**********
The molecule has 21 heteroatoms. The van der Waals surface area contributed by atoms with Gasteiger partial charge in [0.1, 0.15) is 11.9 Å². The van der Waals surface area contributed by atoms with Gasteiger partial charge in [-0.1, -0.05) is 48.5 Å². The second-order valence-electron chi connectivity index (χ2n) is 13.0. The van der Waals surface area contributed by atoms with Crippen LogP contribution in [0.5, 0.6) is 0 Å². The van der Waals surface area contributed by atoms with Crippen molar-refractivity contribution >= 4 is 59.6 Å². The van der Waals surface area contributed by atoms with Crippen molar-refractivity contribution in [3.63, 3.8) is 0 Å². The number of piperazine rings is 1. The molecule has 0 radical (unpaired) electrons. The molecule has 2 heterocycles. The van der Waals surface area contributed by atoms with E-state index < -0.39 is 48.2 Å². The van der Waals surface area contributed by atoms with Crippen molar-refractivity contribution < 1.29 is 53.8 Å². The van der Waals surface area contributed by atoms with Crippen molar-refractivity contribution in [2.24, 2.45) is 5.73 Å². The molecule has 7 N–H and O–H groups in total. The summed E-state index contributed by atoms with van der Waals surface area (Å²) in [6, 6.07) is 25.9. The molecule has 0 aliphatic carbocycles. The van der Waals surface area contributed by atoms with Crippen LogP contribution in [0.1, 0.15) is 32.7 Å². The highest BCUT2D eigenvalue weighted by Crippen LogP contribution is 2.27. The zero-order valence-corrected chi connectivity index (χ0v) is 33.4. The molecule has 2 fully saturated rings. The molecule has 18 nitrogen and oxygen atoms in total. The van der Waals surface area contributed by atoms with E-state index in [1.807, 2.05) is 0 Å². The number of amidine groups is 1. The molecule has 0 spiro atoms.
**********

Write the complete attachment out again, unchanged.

The molecule has 21 heteroatoms. The van der Waals surface area contributed by atoms with Gasteiger partial charge in [0.1, 0.15) is 11.9 Å². The van der Waals surface area contributed by atoms with Gasteiger partial charge in [-0.1, -0.05) is 48.5 Å². The second-order valence-electron chi connectivity index (χ2n) is 13.0. The van der Waals surface area contributed by atoms with Crippen LogP contribution in [0.5, 0.6) is 0 Å². The van der Waals surface area contributed by atoms with Crippen molar-refractivity contribution >= 4 is 59.6 Å². The van der Waals surface area contributed by atoms with Crippen molar-refractivity contribution in [3.63, 3.8) is 0 Å². The number of piperazine rings is 1. The molecule has 0 radical (unpaired) electrons. The molecule has 2 heterocycles. The van der Waals surface area contributed by atoms with E-state index < -0.39 is 48.2 Å². The van der Waals surface area contributed by atoms with Crippen molar-refractivity contribution < 1.29 is 53.8 Å². The van der Waals surface area contributed by atoms with Crippen molar-refractivity contribution in [2.24, 2.45) is 5.73 Å². The molecule has 7 N–H and O–H groups in total. The summed E-state index contributed by atoms with van der Waals surface area (Å²) in [6, 6.07) is 25.9. The molecule has 0 aliphatic carbocycles. The van der Waals surface area contributed by atoms with Crippen LogP contribution in [0.1, 0.15) is 32.7 Å². The highest BCUT2D eigenvalue weighted by Crippen LogP contribution is 2.27. The zero-order valence-corrected chi connectivity index (χ0v) is 33.4. The molecule has 2 fully saturated rings. The molecule has 18 nitrogen and oxygen atoms in total. The van der Waals surface area contributed by atoms with E-state index in [1.807, 2.05) is 0 Å². The number of amidine groups is 1. The molecule has 0 spiro atoms.